But I only use, or suggest using, a conditioner that only targets what needs targeting in your water. I will not use Prime myself because i do not want more chemicals messing with the ammonia, nitrite and nitrate. I have plants for this.

Byron.

Byron Hosking, BMus, MA
Vancouver, BC, Canada

The aquarist is one who must learn the ways of the biologist, the chemist, and the veterinarian. [unknown source]

Something we all need to remember: The fish you've acquired was quite happy not being owned by you, minding its own business. If you’re going to take it under your wing then you’re responsible for it. Every aspect of its life is under your control, from water quality and temperature to swimming space. [Nathan Hill in PFK]
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post #5 of 12 Old 04-26-2012, 09:19 PM
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But I only use, or suggest using, a conditioner that only targets what needs targeting in your water. I will not use Prime myself because i do not want more chemicals messing with the ammonia, nitrite and nitrate. I have plants for this.

Byron.
Sorry to jump in here, but if you don't use prime what would you recommend using to get rid of this high chlorine tap water here in the states?
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post #6 of 12 Old 04-26-2012, 09:51 PM
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many on that list are pesticides and herbicides, some VOCs and chlorinated solvents along with the metals, bacteriologicals, radioativity, and inorganics
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post #7 of 12 Old 04-27-2012, 07:29 AM
Unless you have a private well, it's uncertain what might be added to a municipal water supply at any time. So I'd have to agree that a water conditioner is an effective, inexpensive safety net.

Admittedly, I'm not a chemist but it would seem that the fact that Prime detoxifies ammonia, nitrites and nitrates along with most heavy metals for 24-48 hours doesn't seem like such a bad thing. This gives the tank biology time to assimilate these negative elements while protecting the fish...and the fact that it only does so for such a short period suggests that it breaks down and becomes relatively inert.

The guiding rule here I think is to use any chemical concoction with extreme care to ensure it's only used when necessary and never over dosed. I don't care who says "may be safely over dosed"! (which I think is just code to sell the notion of how safe the product is.)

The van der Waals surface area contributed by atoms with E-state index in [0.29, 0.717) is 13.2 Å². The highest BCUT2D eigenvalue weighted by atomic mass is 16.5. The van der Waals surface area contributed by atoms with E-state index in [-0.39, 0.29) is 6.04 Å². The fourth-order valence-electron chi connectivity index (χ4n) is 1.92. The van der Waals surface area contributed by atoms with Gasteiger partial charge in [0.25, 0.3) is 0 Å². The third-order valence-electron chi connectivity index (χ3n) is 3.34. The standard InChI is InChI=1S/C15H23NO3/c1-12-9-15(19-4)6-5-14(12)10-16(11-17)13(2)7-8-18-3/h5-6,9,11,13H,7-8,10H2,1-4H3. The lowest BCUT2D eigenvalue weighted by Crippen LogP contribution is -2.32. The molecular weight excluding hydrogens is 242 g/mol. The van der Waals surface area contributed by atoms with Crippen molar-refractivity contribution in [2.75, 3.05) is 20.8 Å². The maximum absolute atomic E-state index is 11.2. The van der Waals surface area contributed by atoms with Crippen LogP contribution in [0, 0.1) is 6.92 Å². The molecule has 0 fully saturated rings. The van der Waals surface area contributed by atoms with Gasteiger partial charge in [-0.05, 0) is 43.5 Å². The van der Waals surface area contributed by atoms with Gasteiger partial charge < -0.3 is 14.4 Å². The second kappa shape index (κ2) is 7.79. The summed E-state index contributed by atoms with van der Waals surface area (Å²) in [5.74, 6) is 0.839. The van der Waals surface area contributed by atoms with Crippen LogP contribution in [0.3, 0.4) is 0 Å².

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post #8 of 12 Old 04-27-2012, 07:58 AM
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I love the smell of Prime in the morning! - had to be said..(Quote from the movie Apocalypse Now changed slightly)

Agree that on any given day you have no idea what is being put into water supply lines, The necessity for water changes is something we all have to go through and as such it is beneficial to add some sort of dechlorinator. Now one could argue that with a well planted tank taking up a lot of ammonia, nitrites etc, the use of such chemicals could be stopped or less frequent.

Overall though the benefit in my opinion outweighs not using any and if used following the manufactures recommendation then is safe.

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post #9 of 12 Old 04-27-2012, 08:28 AM Thread Starter
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Thanks everyone, I think I am going to get at least something to remove chlorine/chloramine if not prime. I will use it scarcely, and not after dosing my flourish, as I was informed in another thread that it stops flourish from working...
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post #10 of 12 Old 04-27-2012, 09:49 AM
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[quote=Tazman;1060936]I love the smell of Prime in the morning! - had to be said..(Quote from the movie Apocalypse Now changed slightly)

Ha ha ha
I never get used to the smell - I'll bet that napalm smells better.

Animal testing is a terrible idea; they get all nervous and give the wrong answers.